In labs there is a lot of room for error, especially with students. These lead to many teachable moments which become memorable, and open discussions. Computational models are best for labs that can not be replicated in a lab setting.


I’ve found that real labs are quite difficult to repeat and improve upon after the first trial. there simply isn’t enough time and resources in class. I can see by using computer simulations that students could start up where they left off if they run out of time in class. They could also repeat the simulation multiple times with ease.


i also like the idea that our students can use computer models to study and make models of things we normally cant do in the classroom due to availablilty, liability issues, financially, or what ever the problem might be. It opens up a few more doors for our students.


As a part of my program, I am teaching students how to make an hypothesis, collect data, and then decide what it means. If will often take us 2-3 days for each experiment. That limits how many times we can experiments. With computational models, I could be able to speed up the process, and give my students more opportunities to practice learning the scientific method.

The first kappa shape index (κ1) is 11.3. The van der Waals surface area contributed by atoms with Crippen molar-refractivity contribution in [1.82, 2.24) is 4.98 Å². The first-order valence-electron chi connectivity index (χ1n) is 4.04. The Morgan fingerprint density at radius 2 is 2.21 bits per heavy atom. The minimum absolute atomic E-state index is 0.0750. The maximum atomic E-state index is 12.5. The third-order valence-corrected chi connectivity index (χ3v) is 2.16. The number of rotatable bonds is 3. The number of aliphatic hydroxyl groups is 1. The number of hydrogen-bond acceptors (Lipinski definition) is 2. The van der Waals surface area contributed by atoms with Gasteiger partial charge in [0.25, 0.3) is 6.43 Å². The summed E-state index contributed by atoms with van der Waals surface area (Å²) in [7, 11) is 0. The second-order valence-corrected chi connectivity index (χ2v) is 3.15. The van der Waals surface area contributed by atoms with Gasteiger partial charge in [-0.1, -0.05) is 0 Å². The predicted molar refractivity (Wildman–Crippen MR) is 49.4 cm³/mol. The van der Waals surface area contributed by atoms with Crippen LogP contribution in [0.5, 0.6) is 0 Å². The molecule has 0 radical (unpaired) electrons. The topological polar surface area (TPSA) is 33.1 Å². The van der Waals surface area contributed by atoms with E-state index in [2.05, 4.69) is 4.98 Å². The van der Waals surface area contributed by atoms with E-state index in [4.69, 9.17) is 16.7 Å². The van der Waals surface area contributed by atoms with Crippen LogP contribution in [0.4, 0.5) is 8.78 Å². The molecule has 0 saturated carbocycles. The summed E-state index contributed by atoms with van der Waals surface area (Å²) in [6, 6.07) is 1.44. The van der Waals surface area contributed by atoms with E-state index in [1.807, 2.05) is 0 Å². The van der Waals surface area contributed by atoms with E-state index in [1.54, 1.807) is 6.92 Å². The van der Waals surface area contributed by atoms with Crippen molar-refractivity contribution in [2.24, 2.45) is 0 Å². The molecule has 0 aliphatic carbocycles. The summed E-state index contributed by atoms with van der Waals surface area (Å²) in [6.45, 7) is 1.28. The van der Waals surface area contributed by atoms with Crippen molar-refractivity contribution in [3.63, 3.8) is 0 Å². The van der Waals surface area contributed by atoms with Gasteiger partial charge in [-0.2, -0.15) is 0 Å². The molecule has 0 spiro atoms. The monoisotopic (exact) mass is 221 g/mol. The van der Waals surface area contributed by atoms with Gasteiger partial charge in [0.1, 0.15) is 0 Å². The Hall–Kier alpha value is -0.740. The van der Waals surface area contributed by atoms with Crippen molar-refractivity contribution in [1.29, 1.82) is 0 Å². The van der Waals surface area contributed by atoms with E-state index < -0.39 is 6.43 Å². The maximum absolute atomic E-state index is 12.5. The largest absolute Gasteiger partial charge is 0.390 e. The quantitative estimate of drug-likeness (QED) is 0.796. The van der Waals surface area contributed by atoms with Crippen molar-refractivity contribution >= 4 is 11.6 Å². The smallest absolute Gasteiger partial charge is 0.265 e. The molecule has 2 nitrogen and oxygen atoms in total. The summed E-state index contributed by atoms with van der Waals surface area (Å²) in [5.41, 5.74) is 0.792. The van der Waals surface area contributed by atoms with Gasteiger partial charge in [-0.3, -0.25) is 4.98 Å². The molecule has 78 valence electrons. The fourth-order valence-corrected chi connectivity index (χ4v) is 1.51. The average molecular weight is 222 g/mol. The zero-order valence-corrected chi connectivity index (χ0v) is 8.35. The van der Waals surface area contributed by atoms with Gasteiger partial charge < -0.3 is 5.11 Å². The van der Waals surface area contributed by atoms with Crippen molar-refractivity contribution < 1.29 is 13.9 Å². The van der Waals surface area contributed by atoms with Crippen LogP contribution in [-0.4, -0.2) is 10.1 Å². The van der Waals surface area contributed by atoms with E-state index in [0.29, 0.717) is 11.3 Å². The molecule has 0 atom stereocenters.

It is different from experimental design in that they can change different variables in order to see how each one would affect the outcome of the experiment in a shorter amount of time (rather than physically repeating the experiment many times). The computational model will also allow the students to collect more accurate data because of the minimization of human errors.


My labs are typically one and done due to time constraints. I am excited about the computer models because they can be run multiple times. And it doesn’t require a whole lab set up from me each time. Our students are often told that experiments should be run multiple times, but due to time and money constraints (and energy exerted by the teacher) we don’t let students actually do that.